I've noticed that I often just started asking google questions instead of trying to assemble a sequence of words that I think will divine the results I'm looking for.
It's always worked reasonably well and saves me from trying to come up with a search.
At the same time I've noticed that coming up with a sequence of search terms has been working worse and worse in google over the last couple years. I frequently get results for whatever google thinks I was searching for, especially if my original search terms resulted in very few results or no results, I'll just get a result page anyway except it's almost never helpful.
Perhaps this is an attempt to make Google more Star-Trek/Watson-like, and it's great for those use-cases. But for the other cases, like looking up specific serial numbers or whatever, it's a mess.
> I've noticed that I often just started asking google questions instead of trying to assemble a sequence of words that I think will divine the results I'm looking for.
This is an interesting area where I found myself playing catch-up to the less technical people in my life. For a long time I saw them typing questions into google and getting bad results and my recommendation to use keywords never really stuck, probably because they didn't have the same mental model of how searching worked that I did.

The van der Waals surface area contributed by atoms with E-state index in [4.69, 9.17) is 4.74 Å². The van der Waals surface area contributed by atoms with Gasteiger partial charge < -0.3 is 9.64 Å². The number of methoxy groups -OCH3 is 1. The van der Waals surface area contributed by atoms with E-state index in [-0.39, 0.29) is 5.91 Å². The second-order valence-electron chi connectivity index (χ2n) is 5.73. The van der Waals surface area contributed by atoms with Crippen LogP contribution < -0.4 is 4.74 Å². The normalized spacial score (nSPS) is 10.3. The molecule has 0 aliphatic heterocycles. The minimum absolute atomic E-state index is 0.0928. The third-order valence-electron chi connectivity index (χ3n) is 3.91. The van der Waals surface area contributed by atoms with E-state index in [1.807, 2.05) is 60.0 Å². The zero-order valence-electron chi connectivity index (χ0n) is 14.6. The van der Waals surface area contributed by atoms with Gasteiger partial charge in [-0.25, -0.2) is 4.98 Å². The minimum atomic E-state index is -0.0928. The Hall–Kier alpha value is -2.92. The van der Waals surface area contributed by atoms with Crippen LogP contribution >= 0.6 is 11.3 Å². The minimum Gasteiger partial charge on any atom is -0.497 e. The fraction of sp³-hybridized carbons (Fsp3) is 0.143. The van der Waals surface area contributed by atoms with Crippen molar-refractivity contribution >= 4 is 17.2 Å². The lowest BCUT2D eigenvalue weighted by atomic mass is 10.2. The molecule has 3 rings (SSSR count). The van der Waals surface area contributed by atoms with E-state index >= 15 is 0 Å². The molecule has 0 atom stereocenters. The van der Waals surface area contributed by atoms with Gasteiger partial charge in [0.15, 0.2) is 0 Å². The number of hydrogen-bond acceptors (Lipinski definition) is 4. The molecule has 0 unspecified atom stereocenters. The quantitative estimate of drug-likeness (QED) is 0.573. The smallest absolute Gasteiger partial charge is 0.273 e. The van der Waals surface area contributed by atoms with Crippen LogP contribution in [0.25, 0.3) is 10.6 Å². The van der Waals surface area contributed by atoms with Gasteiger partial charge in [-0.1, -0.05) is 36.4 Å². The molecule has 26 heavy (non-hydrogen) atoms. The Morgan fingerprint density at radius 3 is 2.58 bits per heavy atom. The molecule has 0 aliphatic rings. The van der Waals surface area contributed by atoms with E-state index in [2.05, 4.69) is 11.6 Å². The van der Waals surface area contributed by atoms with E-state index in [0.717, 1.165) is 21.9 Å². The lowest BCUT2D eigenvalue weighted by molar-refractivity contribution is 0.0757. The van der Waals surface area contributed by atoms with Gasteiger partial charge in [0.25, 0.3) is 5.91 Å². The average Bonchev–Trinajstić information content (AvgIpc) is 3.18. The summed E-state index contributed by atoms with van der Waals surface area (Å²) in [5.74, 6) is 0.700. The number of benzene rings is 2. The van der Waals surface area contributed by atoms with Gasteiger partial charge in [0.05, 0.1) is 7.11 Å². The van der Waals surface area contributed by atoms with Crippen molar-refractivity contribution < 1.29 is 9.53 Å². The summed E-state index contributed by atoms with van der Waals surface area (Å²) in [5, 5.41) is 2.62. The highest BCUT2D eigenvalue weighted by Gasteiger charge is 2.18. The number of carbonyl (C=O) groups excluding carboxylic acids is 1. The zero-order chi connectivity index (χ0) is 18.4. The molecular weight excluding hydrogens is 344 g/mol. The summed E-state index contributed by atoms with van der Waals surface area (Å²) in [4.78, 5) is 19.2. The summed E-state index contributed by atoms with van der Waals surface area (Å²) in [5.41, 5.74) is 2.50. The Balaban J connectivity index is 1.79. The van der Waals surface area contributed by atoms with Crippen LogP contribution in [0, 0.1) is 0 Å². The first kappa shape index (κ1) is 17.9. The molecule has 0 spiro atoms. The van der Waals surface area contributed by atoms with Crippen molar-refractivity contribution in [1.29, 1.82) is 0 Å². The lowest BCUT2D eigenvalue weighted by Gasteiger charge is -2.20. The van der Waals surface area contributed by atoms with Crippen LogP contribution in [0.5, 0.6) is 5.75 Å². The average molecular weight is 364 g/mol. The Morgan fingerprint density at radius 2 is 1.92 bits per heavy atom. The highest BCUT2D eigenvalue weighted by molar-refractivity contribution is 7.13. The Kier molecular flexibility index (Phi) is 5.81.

Then along came a few sites that targeted question-askers and sometimes if you asked a question you'd find someone else asking the same question along with some answers of high variable quality. I didn't discover this myself, because I never typed questions into google -- I had to see observe the less technical people getting better results than me occasionally to pick up on this.
Still, they got worse results most of the time, and while it was a new tool in my arsenal, it wasn't usually what I was looking for and I used it sparingly.
Then when the first iPhone with Siri came out, I bought it for a family member and demo'd it. I did all the stuff the commercial was doing to make it seem like magic.
So my family member takes it and starts talking to it like it's a human. And I instantly regret what I've done, because I knew some keywords it would pick up on to look like magic, but I've made it look like you don't need to know the keywords, you just need to talk to it. So there they are, talking to it like a human, and I'm expecting it to fail. But instead, when they say "call my sister" it replies with a prompt asking who the sister is. I'm sure Siri is still a large number of special cases, but it's large enough that thinking of it that was failed me.
Similarly, I noticed one day that people asking google questions were getting better results than me sometimes even when they weren't looking for other people asking/answering the same question. So I've started asking google questions more often, but again, it required me to observe a less technical person doing so.
I remember back in the old days search engines were explicitly saying that words like "and" "how" etc.. were ignored when returning the results for your search. These days these words are becoming the key to get you the results you are actually looking for.